RVB: Where, in particular, are many of these units headed?
McGhee: Well, Beaumont and Port Arthur have gotten the bulk of them so far. Port Arthur is just decimated. Those poor folks down there got hit very hard. Beaumont was hit very hard. There’s no hotels, there’s no place to put these people. There’s people that have been without places to live that have been staying with other people or even in tents for two weeks down there. And it’s hot. Mosquitoes are everywhere. No air conditioning. Very few supplies. The nation has kind of shifted its attention to Florida, but it’s still very bad down there in parts of south Texas.
RVB: Are these emergency housing sales seriously depleting your yard inventories?
McGhee: Well, I was in a unique spot. I’ve been buying all summer. I kind of buy out of cycle compared to most of the other dealers. I buy really heavy in June and July, and I’d already had about 2,500 units on the ground in Texas. I probably had another 2,000 in transit between all of my manufacturers, and I was ordering more before the hurricane hit just getting prepared to fill my lots back up.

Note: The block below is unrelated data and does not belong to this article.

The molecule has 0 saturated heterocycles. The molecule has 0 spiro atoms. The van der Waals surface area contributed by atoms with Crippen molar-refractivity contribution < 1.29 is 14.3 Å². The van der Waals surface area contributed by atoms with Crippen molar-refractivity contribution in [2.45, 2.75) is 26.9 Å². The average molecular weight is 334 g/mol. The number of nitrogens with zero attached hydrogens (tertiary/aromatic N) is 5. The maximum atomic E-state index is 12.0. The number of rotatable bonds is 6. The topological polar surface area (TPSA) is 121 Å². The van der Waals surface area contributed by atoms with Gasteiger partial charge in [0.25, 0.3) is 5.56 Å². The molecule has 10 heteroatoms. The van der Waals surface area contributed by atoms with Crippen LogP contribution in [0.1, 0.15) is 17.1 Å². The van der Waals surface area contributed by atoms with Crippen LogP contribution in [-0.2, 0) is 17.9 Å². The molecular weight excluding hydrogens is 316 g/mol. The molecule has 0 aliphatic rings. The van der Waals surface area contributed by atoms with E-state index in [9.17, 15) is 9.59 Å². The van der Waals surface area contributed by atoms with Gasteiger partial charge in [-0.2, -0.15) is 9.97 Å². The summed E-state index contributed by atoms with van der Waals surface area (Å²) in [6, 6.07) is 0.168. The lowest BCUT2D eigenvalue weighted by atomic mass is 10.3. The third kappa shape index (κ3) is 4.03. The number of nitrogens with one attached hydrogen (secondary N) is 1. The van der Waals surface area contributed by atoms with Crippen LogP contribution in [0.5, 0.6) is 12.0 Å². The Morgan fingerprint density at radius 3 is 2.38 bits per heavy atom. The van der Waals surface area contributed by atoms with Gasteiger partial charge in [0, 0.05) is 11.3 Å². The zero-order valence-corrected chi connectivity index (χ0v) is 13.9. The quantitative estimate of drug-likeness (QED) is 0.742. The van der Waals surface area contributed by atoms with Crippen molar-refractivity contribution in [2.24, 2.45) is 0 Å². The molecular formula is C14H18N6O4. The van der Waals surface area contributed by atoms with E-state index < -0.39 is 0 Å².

Then, of course, we had the Open House coming up, and I planned on buying up there. Between what I had on the ground and what I had coming, I had 4,500 to 5,000 units at my fingertips before the hurricane hit.
I just kind of lucked into having the inventory available. You know, it’s a bad situation, but I was glad that I did already have it on the way. I’ve got units coming off line for the next three months.
RVB: It’s pretty impressive how many of these companies are going way out of their way to help out their employees, isn’t it?
McGhee: One of the cool things we’re seeing is how these companies are just going out and taking care of their own people, which is, I think, outstanding. I can’t really say their (company) names because I don’t want anybody poaching my customers and because I don’t think they (the corporate buyers) want everybody to know what they’re doing.